For the most part, modern Jewish history deals with the political,
social and economic advancements achieved by the Ashkenazi communities
in Europe, America, and later -- Palestine. Because of it's relatively
small size and involvement in the affairs of "civilized" countries of
Europe and America, the Sephardi branch of Judaism is rerely dealt with in
the context of modern Jewish history. Their development
is however, though
not as influential upon the flow of the "mainstream" history as that of the
Ashkenazi jewry, is nevertheless an area of interest to anyone undertaking
a serious study of Jewish history.
The theological difference between the two movements, the Sefardi and
the Ashekenazi, lies in the traditional laws more than in written ones.
Both take an Orthodoxal approach to the written law of the Torah, and the
differences in its interpretation are subtle enough to be dismissed.
However the traditions acquired
, and at times given the power of laws, in
the course of the long centuries of diaspora differ considerably from one
branch of Judaism to another. Just as the worldwide language of the
Ashekenazim, Yiddish, is a mixture of Hebrew with German, the common
language used by the Sephardim Ladino, still in use in some parts of the
world, is a dialect formed by combining Hebrew with Spanish. The Sephardim
who have historically been more involved into the lives of the gentile
societies where they settled don't have as strict a set of observances as
do the Ashkenazis who have been contained in closed ghettos up until two
centuries ago. The official doctrine of the Sephardis does not for example
prohibit polygomy, whereas it hasn't been allowed in the Ashkenazi law
since Middle Ages.
Although the Ashkenazi traditions are somewhat stricter than those
of the Sephardim, a greater percentage of Ashkenazi Jews have over the past
century and a half stopped observing these traditions, becoming either
"secular Jews", atheists, like the American Freethinkers, or simply
converting. An even greater part have chosen to follow only a part of the
traditional, or "oral", laws, forming widely popular Reform and
Conservative movements. This phenomenon, if present within the Sephardic
community exists on such a small scale that it can be discounted. The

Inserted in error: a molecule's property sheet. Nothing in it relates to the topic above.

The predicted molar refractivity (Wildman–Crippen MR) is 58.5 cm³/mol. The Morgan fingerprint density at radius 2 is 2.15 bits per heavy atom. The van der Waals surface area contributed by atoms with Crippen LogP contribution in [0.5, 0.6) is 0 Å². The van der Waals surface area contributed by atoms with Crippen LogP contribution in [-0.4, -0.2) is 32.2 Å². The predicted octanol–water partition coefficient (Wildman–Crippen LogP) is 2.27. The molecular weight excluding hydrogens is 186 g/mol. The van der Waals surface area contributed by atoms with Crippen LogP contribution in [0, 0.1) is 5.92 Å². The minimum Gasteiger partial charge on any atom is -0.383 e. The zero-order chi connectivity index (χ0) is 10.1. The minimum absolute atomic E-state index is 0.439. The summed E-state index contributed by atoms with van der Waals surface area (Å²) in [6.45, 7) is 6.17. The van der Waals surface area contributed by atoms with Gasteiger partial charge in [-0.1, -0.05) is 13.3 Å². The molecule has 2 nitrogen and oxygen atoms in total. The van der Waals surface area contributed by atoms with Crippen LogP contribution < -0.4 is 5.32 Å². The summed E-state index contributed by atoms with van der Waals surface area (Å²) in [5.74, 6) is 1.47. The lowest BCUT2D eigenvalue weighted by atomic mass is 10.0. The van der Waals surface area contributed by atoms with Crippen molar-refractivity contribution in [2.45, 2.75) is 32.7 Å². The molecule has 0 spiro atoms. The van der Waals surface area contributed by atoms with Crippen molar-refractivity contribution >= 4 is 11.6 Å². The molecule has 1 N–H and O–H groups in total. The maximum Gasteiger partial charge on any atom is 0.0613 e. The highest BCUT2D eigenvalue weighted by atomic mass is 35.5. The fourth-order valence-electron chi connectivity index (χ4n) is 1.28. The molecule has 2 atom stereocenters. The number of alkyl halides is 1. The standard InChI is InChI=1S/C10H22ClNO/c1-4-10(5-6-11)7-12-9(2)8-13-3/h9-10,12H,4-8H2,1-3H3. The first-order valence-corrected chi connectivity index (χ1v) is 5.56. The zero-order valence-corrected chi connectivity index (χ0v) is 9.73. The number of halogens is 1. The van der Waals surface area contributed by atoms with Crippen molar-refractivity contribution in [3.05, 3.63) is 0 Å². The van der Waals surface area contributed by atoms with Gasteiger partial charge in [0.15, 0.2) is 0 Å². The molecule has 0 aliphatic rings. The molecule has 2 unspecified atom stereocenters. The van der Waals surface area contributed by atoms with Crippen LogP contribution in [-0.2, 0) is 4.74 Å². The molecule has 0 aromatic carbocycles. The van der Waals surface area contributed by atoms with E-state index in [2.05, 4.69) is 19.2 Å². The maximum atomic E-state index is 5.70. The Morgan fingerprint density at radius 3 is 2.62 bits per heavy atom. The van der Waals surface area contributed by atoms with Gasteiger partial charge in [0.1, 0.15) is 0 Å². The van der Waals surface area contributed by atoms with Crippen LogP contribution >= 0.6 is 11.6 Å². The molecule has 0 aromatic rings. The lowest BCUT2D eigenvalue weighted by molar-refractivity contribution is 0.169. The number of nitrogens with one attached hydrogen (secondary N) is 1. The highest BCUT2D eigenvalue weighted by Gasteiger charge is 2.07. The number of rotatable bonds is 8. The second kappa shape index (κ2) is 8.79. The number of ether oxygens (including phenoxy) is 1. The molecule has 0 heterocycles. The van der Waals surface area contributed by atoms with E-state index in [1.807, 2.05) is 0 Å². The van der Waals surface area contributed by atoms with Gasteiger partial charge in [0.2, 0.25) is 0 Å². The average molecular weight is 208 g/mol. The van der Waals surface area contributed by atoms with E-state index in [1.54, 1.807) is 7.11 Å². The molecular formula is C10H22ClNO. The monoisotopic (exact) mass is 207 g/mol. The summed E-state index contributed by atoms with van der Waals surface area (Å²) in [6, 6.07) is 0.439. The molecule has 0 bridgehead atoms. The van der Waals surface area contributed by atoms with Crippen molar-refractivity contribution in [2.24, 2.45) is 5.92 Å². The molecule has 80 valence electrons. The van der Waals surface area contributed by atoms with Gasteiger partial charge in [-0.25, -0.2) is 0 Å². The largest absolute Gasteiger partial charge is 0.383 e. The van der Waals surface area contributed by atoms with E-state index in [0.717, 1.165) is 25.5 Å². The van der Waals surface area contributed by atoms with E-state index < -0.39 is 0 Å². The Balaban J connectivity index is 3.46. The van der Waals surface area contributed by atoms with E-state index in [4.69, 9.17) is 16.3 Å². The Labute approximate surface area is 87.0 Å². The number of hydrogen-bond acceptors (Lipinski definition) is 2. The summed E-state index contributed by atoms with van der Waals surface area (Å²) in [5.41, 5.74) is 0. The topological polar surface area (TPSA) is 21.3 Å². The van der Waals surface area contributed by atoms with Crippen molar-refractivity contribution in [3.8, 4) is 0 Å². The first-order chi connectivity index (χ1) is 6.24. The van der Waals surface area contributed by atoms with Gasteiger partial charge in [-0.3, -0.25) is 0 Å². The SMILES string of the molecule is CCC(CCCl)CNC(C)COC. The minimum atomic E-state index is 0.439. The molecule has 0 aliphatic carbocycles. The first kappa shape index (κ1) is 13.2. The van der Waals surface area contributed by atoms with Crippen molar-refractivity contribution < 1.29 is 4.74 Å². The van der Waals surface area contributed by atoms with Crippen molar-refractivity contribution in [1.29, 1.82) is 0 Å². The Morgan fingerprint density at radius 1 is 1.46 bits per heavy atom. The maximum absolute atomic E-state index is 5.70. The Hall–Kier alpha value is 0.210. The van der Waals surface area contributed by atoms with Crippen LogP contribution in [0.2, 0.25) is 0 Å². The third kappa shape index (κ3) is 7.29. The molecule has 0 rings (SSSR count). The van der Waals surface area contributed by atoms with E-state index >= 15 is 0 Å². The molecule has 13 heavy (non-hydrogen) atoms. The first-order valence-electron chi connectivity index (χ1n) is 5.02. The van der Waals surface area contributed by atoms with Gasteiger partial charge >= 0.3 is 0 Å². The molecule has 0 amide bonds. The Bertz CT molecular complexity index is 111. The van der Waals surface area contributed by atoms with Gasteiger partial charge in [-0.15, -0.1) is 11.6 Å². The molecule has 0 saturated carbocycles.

reason for this difference in the adherence of the tradition is the way in
which the tradition itself was first put into effect. In the case of the
Ashkenazi Jews the traditions have been instated by the long centuries of
enforced separation, and when the barriers were let down, the communities
that were held together by pressure from the outside started to degenerate.
With the walls of the ghetto gone, but full emancipation not yet granted,
many believed that if they had integrated themselves into the gentile
societies, they would gain acceptance. Secular education replaced religion,
rather than complementing it. This however was not the case with
Sephardim, whose less strict traditions were developed in the environment
of toleration. While the Ashkenazi Jews were restricted to the ghettos of
Europe, held at bay by the Catholic church, the Sephardim of Middle East,
North Africa and Ottoman Empire were living as "dhimmies", or "people of
the pact", and though not fully equal with their Muslim hosts, were to some
extent intregrated into their societies. For this reason, the traditional
laws of the Sephardim are less demanding, but more enduring.
Unlike the Ashkenazi population that has over a century of
immigration spread itself all over the world, The Sephardic communities
tend to concentrate mostly around a few areas. Today most of the Sephardic
Jews reside within Israel, amost other Middle-Eastern communities having
been reduced to virtual...
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